How Our Fens Were Sacrificed for More Farms
Randall, David, The Independent on Sunday (London, England)
Loss of wetlands and wildlife is 'a catastrophe beyond comprehension', claims a new book
Very few parts of the British landscape have eluded great change in the past 1,000 years, but none of them has suffered a loss which can remotely compare to that of the fens of eastern England. These vast wetlands once stretched from just above Cambridge to north Yorkshire. But, at first gradually and then systematically, they have been all but destroyed, the loss amounting to around 3,500 square miles.
The story of this, the biggest transformation of nature in British history, is told in a new book, The Lost Fens. Its author, Ian D Rotherham, calls what has happened "the greatest single loss of wildlife habitat in Britain and maybe Europe. This was an ecological catastrophe almost beyond comprehension."
Instead of this rich wilderness, we now have sanitised, chemicalised agricultural acres that stretch for mile upon mile, and are more inhospitable to wildlife than the most decked, patioed, and over-tended suburban garden. Thus we have traded in what Rotherham calls the richest landscape for nature in all of Britain for food- growing on an industrial scale.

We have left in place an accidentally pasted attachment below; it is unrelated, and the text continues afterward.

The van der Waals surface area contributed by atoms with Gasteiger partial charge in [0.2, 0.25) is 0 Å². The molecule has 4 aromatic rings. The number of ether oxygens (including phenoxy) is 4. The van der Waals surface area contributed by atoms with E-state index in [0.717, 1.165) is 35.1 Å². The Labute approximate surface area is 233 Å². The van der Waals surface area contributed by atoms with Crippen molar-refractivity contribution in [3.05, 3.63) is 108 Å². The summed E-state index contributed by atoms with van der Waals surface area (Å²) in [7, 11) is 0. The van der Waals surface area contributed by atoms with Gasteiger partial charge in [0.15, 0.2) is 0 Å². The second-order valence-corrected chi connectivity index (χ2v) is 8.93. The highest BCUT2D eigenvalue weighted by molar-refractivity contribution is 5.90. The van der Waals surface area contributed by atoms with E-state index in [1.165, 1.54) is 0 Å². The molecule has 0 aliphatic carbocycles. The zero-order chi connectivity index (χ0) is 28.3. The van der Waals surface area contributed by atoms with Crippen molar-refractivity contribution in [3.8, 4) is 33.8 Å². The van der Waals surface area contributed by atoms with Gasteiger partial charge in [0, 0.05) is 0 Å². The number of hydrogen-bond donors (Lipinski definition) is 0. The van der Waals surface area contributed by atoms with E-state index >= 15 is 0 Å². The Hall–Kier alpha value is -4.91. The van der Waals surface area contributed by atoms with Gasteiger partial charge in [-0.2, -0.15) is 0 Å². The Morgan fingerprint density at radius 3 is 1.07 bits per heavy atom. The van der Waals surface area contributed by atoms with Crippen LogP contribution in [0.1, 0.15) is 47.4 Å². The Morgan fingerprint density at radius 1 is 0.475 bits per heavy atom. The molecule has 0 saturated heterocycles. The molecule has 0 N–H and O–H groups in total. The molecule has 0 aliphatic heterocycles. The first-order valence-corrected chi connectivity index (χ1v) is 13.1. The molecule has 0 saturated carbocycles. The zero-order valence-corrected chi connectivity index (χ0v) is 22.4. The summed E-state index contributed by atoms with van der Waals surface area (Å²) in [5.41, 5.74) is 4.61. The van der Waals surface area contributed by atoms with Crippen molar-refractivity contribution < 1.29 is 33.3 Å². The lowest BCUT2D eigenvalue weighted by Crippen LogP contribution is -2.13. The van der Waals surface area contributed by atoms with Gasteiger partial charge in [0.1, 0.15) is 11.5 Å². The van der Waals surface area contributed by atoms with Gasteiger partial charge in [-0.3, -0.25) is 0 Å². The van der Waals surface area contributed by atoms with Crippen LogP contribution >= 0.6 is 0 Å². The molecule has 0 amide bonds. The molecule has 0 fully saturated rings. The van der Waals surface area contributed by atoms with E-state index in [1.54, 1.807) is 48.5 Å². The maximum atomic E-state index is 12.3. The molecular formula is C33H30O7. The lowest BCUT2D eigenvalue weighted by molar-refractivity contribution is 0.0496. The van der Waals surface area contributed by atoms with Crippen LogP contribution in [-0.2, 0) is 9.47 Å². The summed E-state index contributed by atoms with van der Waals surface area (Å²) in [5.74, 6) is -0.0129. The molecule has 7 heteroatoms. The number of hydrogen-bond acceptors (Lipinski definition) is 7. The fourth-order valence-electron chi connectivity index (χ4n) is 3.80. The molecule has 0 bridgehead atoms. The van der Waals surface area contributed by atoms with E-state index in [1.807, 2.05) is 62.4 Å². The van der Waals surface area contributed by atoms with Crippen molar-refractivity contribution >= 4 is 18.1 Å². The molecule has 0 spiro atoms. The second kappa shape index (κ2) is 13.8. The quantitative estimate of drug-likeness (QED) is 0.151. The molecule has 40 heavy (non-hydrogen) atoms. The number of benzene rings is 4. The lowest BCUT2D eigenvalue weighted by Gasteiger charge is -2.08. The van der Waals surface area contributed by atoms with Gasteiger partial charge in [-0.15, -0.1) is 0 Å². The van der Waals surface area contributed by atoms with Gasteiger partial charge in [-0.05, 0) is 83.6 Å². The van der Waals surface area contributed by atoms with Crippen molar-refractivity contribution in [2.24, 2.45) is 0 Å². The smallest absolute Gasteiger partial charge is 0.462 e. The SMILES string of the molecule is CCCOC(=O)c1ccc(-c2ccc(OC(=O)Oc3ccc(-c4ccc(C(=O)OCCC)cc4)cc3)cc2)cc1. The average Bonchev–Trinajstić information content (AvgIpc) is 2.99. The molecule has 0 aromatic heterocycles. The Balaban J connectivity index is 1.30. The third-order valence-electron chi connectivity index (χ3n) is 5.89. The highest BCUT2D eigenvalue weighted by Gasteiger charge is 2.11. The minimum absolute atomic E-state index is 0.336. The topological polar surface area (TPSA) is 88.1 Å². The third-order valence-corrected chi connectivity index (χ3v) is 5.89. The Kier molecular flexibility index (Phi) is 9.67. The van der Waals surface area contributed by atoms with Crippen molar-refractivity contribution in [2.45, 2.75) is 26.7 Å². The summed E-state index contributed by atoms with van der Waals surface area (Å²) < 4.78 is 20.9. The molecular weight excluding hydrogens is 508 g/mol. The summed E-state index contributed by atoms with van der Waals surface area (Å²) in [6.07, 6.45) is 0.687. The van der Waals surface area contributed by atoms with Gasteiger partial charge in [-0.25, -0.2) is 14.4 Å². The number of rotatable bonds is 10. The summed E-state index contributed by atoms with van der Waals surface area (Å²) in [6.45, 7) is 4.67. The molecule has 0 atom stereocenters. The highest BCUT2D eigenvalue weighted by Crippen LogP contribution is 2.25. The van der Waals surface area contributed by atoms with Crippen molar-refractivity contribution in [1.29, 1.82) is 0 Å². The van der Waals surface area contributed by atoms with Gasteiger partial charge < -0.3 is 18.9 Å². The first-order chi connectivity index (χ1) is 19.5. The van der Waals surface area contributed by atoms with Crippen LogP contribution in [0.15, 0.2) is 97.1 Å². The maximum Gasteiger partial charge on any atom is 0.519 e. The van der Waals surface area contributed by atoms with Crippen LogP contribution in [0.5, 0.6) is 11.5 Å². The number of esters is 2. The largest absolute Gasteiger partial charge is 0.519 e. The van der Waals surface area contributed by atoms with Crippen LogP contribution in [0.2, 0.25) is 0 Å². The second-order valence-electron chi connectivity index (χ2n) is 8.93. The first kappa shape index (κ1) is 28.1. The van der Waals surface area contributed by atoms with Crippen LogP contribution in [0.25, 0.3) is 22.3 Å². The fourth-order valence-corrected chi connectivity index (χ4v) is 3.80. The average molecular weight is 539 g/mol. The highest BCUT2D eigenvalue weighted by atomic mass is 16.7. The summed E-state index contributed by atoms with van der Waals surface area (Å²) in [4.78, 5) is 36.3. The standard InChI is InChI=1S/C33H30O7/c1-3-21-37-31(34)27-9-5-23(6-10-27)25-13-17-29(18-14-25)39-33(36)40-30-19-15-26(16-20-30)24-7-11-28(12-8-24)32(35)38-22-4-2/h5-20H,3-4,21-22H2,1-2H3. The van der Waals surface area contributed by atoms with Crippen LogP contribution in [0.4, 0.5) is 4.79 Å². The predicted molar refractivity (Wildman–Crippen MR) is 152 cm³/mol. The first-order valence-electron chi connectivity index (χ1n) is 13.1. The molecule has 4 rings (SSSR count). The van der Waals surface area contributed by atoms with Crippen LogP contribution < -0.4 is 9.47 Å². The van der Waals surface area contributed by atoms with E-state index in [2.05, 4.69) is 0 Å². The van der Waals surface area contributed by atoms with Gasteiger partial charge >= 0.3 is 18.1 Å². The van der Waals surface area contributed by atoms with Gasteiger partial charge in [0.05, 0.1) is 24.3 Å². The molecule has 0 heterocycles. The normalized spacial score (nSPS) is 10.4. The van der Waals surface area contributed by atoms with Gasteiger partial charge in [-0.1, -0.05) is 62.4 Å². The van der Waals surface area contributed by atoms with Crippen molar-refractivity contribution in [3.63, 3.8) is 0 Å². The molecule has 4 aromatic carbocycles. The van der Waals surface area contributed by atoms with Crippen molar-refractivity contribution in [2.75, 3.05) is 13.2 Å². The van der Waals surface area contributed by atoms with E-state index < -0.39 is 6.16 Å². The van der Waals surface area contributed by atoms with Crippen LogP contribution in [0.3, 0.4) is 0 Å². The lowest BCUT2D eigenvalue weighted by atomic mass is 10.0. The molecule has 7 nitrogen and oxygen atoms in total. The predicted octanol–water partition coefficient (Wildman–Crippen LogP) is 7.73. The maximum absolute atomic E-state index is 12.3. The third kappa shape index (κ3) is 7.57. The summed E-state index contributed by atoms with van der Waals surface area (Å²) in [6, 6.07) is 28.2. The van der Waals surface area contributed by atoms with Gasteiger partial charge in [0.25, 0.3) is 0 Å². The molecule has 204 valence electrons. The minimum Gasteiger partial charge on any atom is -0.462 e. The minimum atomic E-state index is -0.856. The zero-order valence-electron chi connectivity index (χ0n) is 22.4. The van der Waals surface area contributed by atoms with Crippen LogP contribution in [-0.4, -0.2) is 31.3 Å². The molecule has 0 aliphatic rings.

The fens were a vast floodplain with reed beds, swamps, slow, dawdling rivers, damp woods of alder and willow, bogs and pools. Most of all, they remained for longer than any other part of lowland Britain, primeval places, where wildlife fared better than humans. In the sluggish waterways eels thrived in such quantity that the monks of Ramsey in Cambridgeshire paid for the use of a stone quarry with a rent of 3,000 eels, and could, apparently, have made it 10 times that amount without depleting their own supplies. The same applied to birds and waterfowl. Rotherham reports that the feast for the enthronement of George Neville as Archbishop of York in 1466 included 204 cranes, 200 bitterns, 400 young heron, hundreds of ruff, woodcock and curlew, and a thousand egrets.
But it was the arrival of Dutch experts in the 17th century, the use of windmills to drive pumps, and then the use of steam power in the 19th century, that sucked the water and the life out of the fens. …